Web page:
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The worldwide litmus test

Reader comment on item: Minimize Middle East Mistakes
in response to reader comment: Yes, Turkey may declare a Caliphate

Submitted by Prashant, Dec 12, 2016 at 21:21

Dear Dr Pipes,

Your reader Michael S speculated that after/when ISIS declines or dies, there will be a power vacuum in the region and Turkey might fill the gap and become the effective Caliphate. Michael also correctly stated that at various times in history Turkey is known to have played that role. All of Michael's statements provide viable hypotheses and are correct. I, however, want people to take a step back and look the a bigger picture.

Just like children's game of musical chairs, Islamic countries play a game of musical-hot-bed-of-violence where one Islamic region or the other in the world plays the role of being most violent. When one region becomes tired and spent, the torch is passed to the next and the game continues. We have seen (the so called) Palestine, Lebanon, Bangladesh, Afghanistan, Pakistan, Iraq, Iran, Libya, Syria, Egypt, Sudan, Northern Nigeria, Algeria play this role. After many decades of stability Turkey is also joining the party (more or less).

Some of us believe that if these countries give a chance to secular democracy, peace can come to them. Ability to attain and give-up power in peace is the fundamental advantage of secular democracies. Yesterday, 29 or so people were killed in Egypt when a bomb blasted in a Coptic Christian world. A fundamental requirement of modern living --that Muslims are known to cherish in the democratic world-- is that law abiding citizens and visitors of a country can live, think, speak, prosper and pray in peace in that country. This is the second advantage of secular democracies.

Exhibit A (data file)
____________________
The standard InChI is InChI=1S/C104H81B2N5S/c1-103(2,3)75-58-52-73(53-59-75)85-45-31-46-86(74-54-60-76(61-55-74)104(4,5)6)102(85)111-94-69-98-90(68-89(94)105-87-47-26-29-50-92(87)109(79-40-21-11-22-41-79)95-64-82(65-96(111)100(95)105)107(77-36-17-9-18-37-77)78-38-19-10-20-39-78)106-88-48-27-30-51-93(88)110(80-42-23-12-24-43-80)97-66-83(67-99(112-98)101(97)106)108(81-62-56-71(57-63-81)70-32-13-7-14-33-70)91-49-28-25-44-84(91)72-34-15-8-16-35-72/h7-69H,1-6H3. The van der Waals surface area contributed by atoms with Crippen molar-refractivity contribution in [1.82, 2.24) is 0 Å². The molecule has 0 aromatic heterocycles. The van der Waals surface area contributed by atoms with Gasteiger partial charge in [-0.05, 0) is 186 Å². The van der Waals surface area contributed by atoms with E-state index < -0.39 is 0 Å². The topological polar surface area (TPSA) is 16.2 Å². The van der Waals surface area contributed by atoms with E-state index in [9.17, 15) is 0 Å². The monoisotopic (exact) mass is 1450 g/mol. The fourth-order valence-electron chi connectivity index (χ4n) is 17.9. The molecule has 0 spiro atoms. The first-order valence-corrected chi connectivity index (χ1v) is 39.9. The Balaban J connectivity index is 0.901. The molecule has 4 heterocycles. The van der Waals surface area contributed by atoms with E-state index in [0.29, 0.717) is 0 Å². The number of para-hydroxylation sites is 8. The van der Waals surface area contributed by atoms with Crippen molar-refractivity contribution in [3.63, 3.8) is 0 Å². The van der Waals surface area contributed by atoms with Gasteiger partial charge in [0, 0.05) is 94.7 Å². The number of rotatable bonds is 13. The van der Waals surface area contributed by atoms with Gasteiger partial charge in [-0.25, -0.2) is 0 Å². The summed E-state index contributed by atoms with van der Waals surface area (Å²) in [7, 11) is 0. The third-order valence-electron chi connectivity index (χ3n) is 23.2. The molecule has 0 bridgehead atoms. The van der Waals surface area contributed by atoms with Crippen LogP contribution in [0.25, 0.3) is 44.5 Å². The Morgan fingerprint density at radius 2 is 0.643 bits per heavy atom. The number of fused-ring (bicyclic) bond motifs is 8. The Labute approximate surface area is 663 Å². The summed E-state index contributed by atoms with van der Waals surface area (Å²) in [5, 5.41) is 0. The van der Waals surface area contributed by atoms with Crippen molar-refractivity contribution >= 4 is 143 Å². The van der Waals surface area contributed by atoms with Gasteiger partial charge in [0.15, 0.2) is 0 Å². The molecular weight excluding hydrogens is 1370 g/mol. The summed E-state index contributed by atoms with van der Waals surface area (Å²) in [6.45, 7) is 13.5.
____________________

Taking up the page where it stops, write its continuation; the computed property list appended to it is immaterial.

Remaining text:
Islamic countries may choose to live in self-inflicted death and destruction. That is their choice. But allowing the basic freedoms to their citizens and visitors is not a matter of choice. . It ought to be an obligation. What Muslims demand from others as their right, they must offer to others as their duty. That is common sense and our world should not allow Islamic countries to relinquish this obligation of theirs.

So it matters relatively less as to what happens in Turkey if/when ISIS collapses. What matters is what will happen when this musical chair is passed to the next country? Until every one of these countries chooses secular democracy as the method of governance, the problem is still unresolved. This might be a very difficult to achieve outcome but it is the only acceptable outcome. Nothing short of this will work.

I am not disagreeing with Michael S. I am just raising the bar sufficiently high.


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